OSPKYOTO 58: A Journey into the Buddhist Visual Arts of Japan
Impact of Buddhism on the arts and culture of Japan as seen in the ancient capital of Kyoto. Image production, iconography, representational strategies, as well as the ritual and visual functions of Buddhist sculpture and painting with a focus on selected historical temples and their icons. Also examination of architectural and landscape elements of temple layouts, within which iconographic programs are framed, images are enlivened, and practices centered on these devotional and ritual art.
RELIGST 56: Exploring Chinese Religions
3:00 PM - 4:20 PM
An overview of major themes and historical developments in 5000 years of Chinese religion. In this course, we will try as much as possible to appreciate Chinese religion from the Chinese perspective, paying particular attention to original texts in translation, artifacts and videos, all in an attempt to discern the logic of Chinese religion and the role it has played in the course of Chinese history. To a greater extent perhaps than any other civilization, Chinese have left behind a continuous body of written documents and other artifacts relating to religion stretching over thousands of years, providing a wealth of material for studying the place of religion in history and society.
RELIGST 103: Buddhism and Medicine
1:30 PM - 2:50 PM
How did ancient Buddhist practices like mindfulness come to be promoted today as essential for our mental and physical wellbeing? How have Buddhists responded to the global COVID-19 health crisis? If Buddhist practice can indeed heal and keep us healthy, how does it claim to heal, and from what? This class explores these and other related questions by studying how Buddhism has throughout its history been intertwined with the theory and practice of medicine. No prior knowledge of Buddhism or medicine is required.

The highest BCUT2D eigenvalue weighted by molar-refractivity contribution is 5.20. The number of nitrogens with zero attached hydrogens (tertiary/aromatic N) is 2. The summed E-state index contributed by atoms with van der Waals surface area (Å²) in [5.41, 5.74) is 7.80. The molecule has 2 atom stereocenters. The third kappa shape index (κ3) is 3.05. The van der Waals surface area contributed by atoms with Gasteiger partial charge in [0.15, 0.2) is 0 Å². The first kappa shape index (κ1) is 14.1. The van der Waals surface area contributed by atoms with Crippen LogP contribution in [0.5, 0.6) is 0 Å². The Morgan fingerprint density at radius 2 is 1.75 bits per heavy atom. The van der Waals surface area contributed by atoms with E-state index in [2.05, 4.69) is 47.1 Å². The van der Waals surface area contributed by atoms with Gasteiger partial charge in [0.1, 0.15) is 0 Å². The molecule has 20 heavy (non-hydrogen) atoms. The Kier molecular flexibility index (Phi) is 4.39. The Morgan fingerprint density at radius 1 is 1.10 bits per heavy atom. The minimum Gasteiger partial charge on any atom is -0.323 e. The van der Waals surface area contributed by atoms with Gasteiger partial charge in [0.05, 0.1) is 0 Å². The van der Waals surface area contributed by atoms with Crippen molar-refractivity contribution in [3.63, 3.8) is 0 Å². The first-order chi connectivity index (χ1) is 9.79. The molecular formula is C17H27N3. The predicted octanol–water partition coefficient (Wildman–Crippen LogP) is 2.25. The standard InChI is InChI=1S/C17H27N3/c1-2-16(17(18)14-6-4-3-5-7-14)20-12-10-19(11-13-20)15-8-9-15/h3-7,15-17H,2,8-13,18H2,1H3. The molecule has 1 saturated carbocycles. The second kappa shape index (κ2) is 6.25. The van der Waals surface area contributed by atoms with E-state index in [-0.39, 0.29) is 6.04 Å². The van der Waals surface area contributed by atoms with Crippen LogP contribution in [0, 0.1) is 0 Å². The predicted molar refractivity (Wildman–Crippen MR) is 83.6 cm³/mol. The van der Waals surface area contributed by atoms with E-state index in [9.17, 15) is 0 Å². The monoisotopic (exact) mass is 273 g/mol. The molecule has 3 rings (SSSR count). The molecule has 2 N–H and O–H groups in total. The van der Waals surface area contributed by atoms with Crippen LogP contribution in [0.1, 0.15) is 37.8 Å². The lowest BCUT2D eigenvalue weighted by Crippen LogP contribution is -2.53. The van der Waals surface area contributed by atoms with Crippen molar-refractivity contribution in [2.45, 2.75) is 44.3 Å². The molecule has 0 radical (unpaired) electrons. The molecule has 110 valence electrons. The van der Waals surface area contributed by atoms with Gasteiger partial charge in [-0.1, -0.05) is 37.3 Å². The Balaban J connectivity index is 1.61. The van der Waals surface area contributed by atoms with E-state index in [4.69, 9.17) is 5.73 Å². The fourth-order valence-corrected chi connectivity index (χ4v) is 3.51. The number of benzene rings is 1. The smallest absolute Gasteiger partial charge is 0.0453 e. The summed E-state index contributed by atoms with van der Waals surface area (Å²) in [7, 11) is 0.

1:30 PM - 4:20 PM
In Buddhist practices, devotees have long used their bodies to express religious devotion. This can be seen through asceticism, exorcism, hallucination, mummification, immolation, and even tattoo art. This course examines such themes through textual readings, material culture, and visual imagery. In regards to asceticism, ascetic practices can be used to alter one's physical form, through starvation, fire, practices in the mountains, or other such means. Examples of this include the mountain practitioners who mummified in Japan, immolation practices in China and Tibet, and the "marathon monks" of Mount Hiei. Subthemes of this course include gender and the body, and the body and violence. Undergraduates register for 200-level for 5 units. Graduate students register for 300-level for 3-5 units.
RELIGST 354: Recent Contributions to Buddhist Studies
3:00 PM - 5:50 PM
The goal of this course is to familiarize graduate students with themes, debates and methodologies in Buddhist Studies. Works covered are not all recent (though most are), but rather works that raise issues that scholars continue to address in recent works. Some weeks will focus on topics (e.g. Indian monasticism, defining meditative experience), and others on bodies of evidence (e.g. hagiography, material culture). "Buddhist Studies" encompasses a range of discrete disciplines (philosophy, history, anthropology etc.). This course is an opportunity for you to familiarize yourself with some of the most common approaches to Buddhist studies and the specific challenges they pose.
RELIGST 389: Individual Work for Graduate Students
May be repeated for credit. Prerequisite: consent of instructor.